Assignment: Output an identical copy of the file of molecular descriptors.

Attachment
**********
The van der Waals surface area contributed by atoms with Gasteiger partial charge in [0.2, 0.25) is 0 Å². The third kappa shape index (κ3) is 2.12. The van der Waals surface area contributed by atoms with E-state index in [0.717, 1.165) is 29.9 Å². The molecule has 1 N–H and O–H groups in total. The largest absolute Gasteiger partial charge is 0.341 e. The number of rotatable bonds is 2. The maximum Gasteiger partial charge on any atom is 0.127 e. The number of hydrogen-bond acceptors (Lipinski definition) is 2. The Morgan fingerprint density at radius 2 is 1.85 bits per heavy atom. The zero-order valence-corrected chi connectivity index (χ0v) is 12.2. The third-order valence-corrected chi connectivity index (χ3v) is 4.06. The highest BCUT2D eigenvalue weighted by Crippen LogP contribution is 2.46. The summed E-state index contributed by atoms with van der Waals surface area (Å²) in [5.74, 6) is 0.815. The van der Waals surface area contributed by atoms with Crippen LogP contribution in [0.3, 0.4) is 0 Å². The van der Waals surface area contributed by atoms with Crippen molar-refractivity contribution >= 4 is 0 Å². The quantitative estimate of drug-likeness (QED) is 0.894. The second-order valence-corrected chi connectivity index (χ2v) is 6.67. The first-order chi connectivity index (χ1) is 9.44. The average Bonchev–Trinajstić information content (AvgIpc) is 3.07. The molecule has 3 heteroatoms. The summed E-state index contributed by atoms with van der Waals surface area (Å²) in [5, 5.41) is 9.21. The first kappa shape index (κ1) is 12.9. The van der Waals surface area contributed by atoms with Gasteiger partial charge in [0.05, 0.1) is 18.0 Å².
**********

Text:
The van der Waals surface area contributed by atoms with Gasteiger partial charge in [0.2, 0.25) is 0 Å². The third kappa shape index (κ3) is 2.12. The van der Waals surface area contributed by atoms with E-state index in [0.717, 1.165) is 29.9 Å². The molecule has 1 N–H and O–H groups in total. The largest absolute Gasteiger partial charge is 0.341 e. The number of rotatable bonds is 2. The maximum Gasteiger partial charge on any atom is 0.127 e. The number of hydrogen-bond acceptors (Lipinski definition) is 2. The Morgan fingerprint density at radius 2 is 1.85 bits per heavy atom. The zero-order valence-corrected chi connectivity index (χ0v) is 12.2. The third-order valence-corrected chi connectivity index (χ3v) is 4.06. The highest BCUT2D eigenvalue weighted by Crippen LogP contribution is 2.46. The summed E-state index contributed by atoms with van der Waals surface area (Å²) in [5.74, 6) is 0.815. The van der Waals surface area contributed by atoms with Crippen LogP contribution in [0.3, 0.4) is 0 Å². The van der Waals surface area contributed by atoms with Crippen molar-refractivity contribution >= 4 is 0 Å². The quantitative estimate of drug-likeness (QED) is 0.894. The second-order valence-corrected chi connectivity index (χ2v) is 6.67. The first-order chi connectivity index (χ1) is 9.44. The average Bonchev–Trinajstić information content (AvgIpc) is 3.07. The molecule has 3 heteroatoms. The summed E-state index contributed by atoms with van der Waals surface area (Å²) in [5, 5.41) is 9.21. The first kappa shape index (κ1) is 12.9. The van der Waals surface area contributed by atoms with Gasteiger partial charge in [0.05, 0.1) is 18.0 Å².